The most numerous Skyraider variant was the AD-6 (A-1H), of which 713 were produced by Douglas. The AD-6 was 38 feet, 10 inches (11.836 meters) long with a wingspan of 50 feet, 9 inches (15.469 meters) and overall height of 15 feet, 8¼ inches (4.782 meters). Its empty weight was 11,968 pounds (5,429 kilograms) and gross weight was 18,106 pounds (8,213 kilograms). The maximum takeoff weight (MTOW) for the AD-6 was 25,000 pounds (11,340 kilograms).
The Douglas AD-6 was powered by an air-cooled, supercharged, direct-fuel-injected, 3,347.662-cubic-inch-displacement (54.858 liter), Wright Aeronautical Division R-3350-26WA (Cyclone 18 836C18CA1) twin-row 18-cylinder radial engine, with water/alcohol injection. This engine has a compression ratio of 6.71:1. The R-3350-26W has a Normal Power rating of 2,300 horsepower at 2,600 r.p.m., and a Takeoff/Military Power rating of 2,700 horsepower at 2,900 r.p.m., using 115/145 aviation gasoline. The engine drives a four-bladed Aeroproducts constant-speed propeller with a diameter of 13 feet, 6 inch (4.115 meters) through a 0.4375:1 gear reduction. The engine is 4 feet, 7.62 inches (1.413 meters) in diameter and 6 feet, 6.81 inches (2.002 meters) long. It weighs 2,848 pounds (1,292 kilograms), dry.
The AD-6/A-1H Skyraider had a cruise speed of 198 miles per hour (319 kilometers per hour) and a maximum speed of 322 miles per hour (518 kilometers per hour). The ceiling was 29,400 feet (8,961 meters) and its combat radius carrying 2,000 pounds (907 kilograms) of ordnance was 275 miles (443 kilometers).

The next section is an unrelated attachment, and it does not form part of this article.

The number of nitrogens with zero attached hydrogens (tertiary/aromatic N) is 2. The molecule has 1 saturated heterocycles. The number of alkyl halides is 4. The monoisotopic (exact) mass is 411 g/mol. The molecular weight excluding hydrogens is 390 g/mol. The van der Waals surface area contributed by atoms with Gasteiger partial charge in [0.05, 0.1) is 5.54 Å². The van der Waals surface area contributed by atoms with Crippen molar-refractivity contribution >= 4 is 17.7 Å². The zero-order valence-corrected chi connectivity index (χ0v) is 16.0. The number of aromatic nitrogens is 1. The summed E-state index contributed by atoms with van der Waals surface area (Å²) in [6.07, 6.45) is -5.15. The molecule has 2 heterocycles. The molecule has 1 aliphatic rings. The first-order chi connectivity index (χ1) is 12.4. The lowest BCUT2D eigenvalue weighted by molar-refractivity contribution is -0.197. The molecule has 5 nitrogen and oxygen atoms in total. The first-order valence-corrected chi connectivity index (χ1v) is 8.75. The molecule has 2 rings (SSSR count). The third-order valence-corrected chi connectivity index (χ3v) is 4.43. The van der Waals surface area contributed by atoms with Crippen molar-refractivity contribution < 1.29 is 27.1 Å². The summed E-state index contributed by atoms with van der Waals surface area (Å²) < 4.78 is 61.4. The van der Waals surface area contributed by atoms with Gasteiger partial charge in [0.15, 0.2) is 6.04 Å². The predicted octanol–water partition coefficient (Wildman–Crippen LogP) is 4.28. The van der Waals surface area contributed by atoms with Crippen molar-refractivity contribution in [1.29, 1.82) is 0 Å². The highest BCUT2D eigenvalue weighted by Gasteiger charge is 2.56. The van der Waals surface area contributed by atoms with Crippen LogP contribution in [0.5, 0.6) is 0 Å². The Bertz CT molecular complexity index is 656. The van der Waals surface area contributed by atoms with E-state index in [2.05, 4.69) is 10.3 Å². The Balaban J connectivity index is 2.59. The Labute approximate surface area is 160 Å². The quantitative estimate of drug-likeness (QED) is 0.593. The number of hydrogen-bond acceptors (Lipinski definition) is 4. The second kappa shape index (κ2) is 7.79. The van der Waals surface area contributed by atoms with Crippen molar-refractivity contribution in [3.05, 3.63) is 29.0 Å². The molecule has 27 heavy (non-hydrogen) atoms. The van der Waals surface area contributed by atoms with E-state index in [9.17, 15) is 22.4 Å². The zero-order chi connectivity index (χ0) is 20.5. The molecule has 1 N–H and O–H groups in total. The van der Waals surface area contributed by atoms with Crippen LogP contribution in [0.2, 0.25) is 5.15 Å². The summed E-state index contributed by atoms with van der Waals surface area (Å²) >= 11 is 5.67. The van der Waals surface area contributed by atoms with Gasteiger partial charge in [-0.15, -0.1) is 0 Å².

The AD-6 Skyraider was armed with four 20mm AN-M2 autocannons, with two in each wing, and 200 rounds of ammunition per gun. The guns fired explosive projectiles with a muzzle velocity of 2,850 feet per second (869 meters per second), and had a rate of fire of 600–700 rounds per minute. The AD-6 could carry 8,000 pounds (3,629 kilograms) of bombs, rockets, gun pods and external fuel tanks from the 15 hard points and pylons under the wings and fuselage.
Many United States Navy and Marine Corps Skyraiders were transferred to the U.S. Air Force. The Air Force retained the Navy’s Bureau of Aeronautics serial numbers (“Bu. No.”) but added two digits corresponding to the fiscal year in which each airplane was originally contracted. This resulted in serial numbers similar, though longer, than customary in the Air Force and Army numbering system.
The oldest Skyraider in existence is XBT2D-1 Bu. No. 9102. Formerly on display at NAS Oceana, Virginia Beach, Virginia, the airplane was transferred to The Intrepid Sea, Air & Space Museum in New York City for restoration and preservation.
LaVerne Ward Browne was born at Orange, California, 9 December 1906. He was the third child of Edwin J. Brown, a farm worker, and Phebe Alice Proctor Brown. He studied law at the University of Southern California (USC).
In 1928, Brown learned to fly at the Hancock College of Aeronautics, Santa Maria, California. He then worked as a pilot for Transcontinental and Western Airways, flying the Douglas DC-2. He was also commissioned as a second lieutenant in the United States Army Air Corps Reserve.
Browne married Miss Dorothy Leonore Bach at Los Angeles, California, 28 January 1926. They had a daughter, Barbara May Browne, born 6 December 1926, but later divorced. One 12 June 1933, Browne married Harriette Fitzgerald Dodson at Norfolk, Virginia.